Natalie Solent

Politics, news, libertarianism, Science Fiction, religion, sewing. You got a problem, bud? I like sewing.

E-mail: nataliesolent-at-aol-dot-com (I assume it's OK to quote senders by name.)

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( 'Nother Solent is this blog's good twin. Same words, searchable archives, RSS feed. Provided by a benefactor, to whom thanks.
I also sometimes write for Samizdata and Biased BBC.)

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Friday, December 03, 2004
More about guns, home invasion and the murder of John Monckton. John B of Shot by Both Sides writes:
John Monckton's death is an unimaginably (for me at least; fortunately nobody close to me has ever been murdered) horrible event.

This link came up on about the third brief attempt (I was initially looking for Victorians, but Victorian stories tend to be online less, for some reason) at a Google search for people murdered in their own homes by burglars before the gun laws were tightened: link

At the bottom of the page, you can find Ernest Westwood, murdered by a burglar at home in 1948, and Eli Myers, murdered by a burglar at home in 1961. They are the only two examples cited of the various murderers hanged at Leeds jail post-WWII in an article about hangings at Leeds jail, and neither murder has been excerpted by the writer because of the circumstances or unusualness of the crime.

I don't have access to any pre-war newspaper archives at the moment, but time that I've spent looking at them in the past has left me with the strong impression that murder-by-desperate-idiots-for-domestic-robbery has always been among the commonest causes of murder by a stranger, not a rare event that (although terrible when it happens) signals the breakdown of society, or one that it's particularly plausible to blame on gun laws.

The specific post in his blog is here.

My first move has to be, obviously, an admission that he is absolutely right to say that my claim "this did not happen" is insupportable. It was hyperbole written in anger.

My anger hasn't gone away. I'll be angry about this for years. But I am no longer overcome by anger. My reconsidered version of the statement is: this happened much less when Britons were free to own guns for self defence. And, more controversially, this would happen much less if Britons were again free to own guns for self defence.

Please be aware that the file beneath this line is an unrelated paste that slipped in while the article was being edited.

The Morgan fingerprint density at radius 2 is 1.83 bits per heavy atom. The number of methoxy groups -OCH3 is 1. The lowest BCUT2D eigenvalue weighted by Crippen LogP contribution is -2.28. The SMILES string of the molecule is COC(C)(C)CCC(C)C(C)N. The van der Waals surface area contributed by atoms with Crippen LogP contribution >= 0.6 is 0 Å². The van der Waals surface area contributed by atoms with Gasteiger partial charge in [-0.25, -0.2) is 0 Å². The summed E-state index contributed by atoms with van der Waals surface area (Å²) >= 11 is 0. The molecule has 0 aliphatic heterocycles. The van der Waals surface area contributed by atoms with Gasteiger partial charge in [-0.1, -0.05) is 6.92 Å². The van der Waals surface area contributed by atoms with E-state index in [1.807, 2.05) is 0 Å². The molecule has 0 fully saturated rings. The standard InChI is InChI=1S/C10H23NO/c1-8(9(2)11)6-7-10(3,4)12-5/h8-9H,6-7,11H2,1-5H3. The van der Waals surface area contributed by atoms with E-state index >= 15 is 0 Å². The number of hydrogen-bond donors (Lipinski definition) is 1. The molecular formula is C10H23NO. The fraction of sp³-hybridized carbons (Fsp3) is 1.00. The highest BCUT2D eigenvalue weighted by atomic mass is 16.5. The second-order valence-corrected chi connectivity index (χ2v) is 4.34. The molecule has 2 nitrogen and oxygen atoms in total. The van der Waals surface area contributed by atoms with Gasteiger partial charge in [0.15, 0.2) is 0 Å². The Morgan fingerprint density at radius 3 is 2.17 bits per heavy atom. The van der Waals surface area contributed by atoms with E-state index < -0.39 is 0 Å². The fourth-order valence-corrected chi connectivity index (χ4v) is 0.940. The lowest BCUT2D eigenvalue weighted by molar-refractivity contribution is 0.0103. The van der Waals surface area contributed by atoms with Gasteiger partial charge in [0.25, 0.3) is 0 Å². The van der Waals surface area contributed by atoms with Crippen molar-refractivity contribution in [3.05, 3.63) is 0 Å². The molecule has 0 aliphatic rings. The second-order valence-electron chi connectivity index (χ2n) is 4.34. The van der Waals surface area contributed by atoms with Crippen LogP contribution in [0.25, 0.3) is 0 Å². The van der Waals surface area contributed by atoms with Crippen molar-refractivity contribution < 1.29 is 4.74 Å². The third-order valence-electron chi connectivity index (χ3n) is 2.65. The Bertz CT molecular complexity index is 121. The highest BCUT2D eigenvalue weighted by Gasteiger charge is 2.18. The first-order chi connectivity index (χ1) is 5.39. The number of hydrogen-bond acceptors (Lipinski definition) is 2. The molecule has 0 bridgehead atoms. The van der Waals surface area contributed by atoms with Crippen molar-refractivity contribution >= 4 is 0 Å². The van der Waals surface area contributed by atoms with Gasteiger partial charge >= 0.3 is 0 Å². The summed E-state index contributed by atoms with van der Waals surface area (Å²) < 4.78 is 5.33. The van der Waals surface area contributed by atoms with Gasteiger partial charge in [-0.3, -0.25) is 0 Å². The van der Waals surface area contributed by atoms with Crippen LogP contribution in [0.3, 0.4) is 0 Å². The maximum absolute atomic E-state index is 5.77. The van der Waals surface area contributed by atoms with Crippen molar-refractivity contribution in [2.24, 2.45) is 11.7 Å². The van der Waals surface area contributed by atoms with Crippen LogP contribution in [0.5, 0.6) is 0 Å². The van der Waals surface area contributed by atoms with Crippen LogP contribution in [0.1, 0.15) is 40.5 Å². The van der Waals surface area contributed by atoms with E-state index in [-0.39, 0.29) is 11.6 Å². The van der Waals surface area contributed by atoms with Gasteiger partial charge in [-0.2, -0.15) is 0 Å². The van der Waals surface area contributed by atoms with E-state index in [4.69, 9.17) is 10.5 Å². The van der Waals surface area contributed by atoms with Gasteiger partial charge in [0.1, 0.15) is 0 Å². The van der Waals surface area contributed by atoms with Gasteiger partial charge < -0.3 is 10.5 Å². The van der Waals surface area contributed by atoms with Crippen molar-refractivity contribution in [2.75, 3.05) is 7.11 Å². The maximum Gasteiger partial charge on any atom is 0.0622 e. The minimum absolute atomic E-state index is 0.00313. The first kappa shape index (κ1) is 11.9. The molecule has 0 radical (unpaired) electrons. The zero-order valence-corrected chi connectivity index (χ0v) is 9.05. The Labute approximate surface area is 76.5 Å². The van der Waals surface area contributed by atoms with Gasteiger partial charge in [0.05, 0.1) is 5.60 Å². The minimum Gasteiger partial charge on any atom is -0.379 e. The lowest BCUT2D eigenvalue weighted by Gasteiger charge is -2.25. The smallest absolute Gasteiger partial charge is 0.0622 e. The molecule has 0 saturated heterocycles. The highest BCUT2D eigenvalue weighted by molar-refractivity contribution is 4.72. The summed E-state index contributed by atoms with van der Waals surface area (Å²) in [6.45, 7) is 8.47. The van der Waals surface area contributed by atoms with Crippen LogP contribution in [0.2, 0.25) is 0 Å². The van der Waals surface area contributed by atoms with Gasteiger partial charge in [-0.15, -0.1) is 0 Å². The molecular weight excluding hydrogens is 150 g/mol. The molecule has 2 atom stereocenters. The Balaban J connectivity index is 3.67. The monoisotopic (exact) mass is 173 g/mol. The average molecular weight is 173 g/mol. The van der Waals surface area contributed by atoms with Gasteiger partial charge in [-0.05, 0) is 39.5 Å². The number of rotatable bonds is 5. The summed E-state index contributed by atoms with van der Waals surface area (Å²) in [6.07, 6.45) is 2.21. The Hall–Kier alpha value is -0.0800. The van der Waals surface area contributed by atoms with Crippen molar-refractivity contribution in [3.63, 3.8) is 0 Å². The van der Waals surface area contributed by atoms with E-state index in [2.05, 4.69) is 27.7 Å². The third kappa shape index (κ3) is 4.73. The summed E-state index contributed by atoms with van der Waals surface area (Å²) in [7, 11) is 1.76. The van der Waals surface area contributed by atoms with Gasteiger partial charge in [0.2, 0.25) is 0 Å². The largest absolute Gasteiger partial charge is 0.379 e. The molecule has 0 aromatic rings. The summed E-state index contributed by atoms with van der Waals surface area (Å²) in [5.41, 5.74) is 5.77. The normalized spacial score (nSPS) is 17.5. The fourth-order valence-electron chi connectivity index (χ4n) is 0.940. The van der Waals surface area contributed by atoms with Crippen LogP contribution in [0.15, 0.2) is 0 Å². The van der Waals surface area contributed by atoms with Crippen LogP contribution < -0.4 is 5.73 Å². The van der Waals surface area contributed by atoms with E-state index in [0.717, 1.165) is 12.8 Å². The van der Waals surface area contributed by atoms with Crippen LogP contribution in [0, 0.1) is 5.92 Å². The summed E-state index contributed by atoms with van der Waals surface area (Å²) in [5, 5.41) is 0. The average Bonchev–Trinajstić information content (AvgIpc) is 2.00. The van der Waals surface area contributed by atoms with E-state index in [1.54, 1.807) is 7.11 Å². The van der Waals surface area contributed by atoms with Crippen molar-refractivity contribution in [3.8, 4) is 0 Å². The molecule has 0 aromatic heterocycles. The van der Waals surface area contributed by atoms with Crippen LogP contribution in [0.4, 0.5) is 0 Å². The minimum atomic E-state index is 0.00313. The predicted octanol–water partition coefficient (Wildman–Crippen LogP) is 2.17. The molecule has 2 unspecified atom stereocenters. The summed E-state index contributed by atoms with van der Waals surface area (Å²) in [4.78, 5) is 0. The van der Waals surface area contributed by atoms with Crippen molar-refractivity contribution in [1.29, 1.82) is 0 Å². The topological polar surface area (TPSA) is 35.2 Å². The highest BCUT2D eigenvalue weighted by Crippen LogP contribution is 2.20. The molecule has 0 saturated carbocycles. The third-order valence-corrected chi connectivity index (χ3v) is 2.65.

In my post I referred to home invasion. This is a type of robbery which requires that the householders be present in order that they may be intimidated into bypassing alarms, opening safes etc. It is not the same as burglars attempting to act by stealth and then being surprised by householders. I cannot discover which description fits the two cases cited by John B. Nonetheless the two crimes almost certainly were considered unusual since they ended in the perpetrators being hanged. (According to this, while the death penalty was in force, over the twentieth century the proportion of convicted murderers who actually suffered the death penalty varied between 1 in 8 and 1 in 23.)

Nearly all types of crime have greatly increased over the twentieth century, armed crime particularly so (Number of armed robberies in London in 1904: four), and I certainly do partly attribute that to the gun laws.

That said, I don't think the outlawing of guns is the prime cause. Off the top of my head, my opinion is that the causes of the increase in crime are, in order of importance: (1) Social mores/family/parenting breakdown due to welfare; (2) prohibition of drugs; (3) ease of escape due to availability of cars; (4) reduction of deterrent effect due to reduced chances of criminals being caught; (5) loss of the right to self-defence; (6) reduction of deterrent effect due to the end of the death penalty and the general relaxation of severity of laws - and, finally, floating in and around all these like a fog so that I can give it no ordinal number, moral relativism.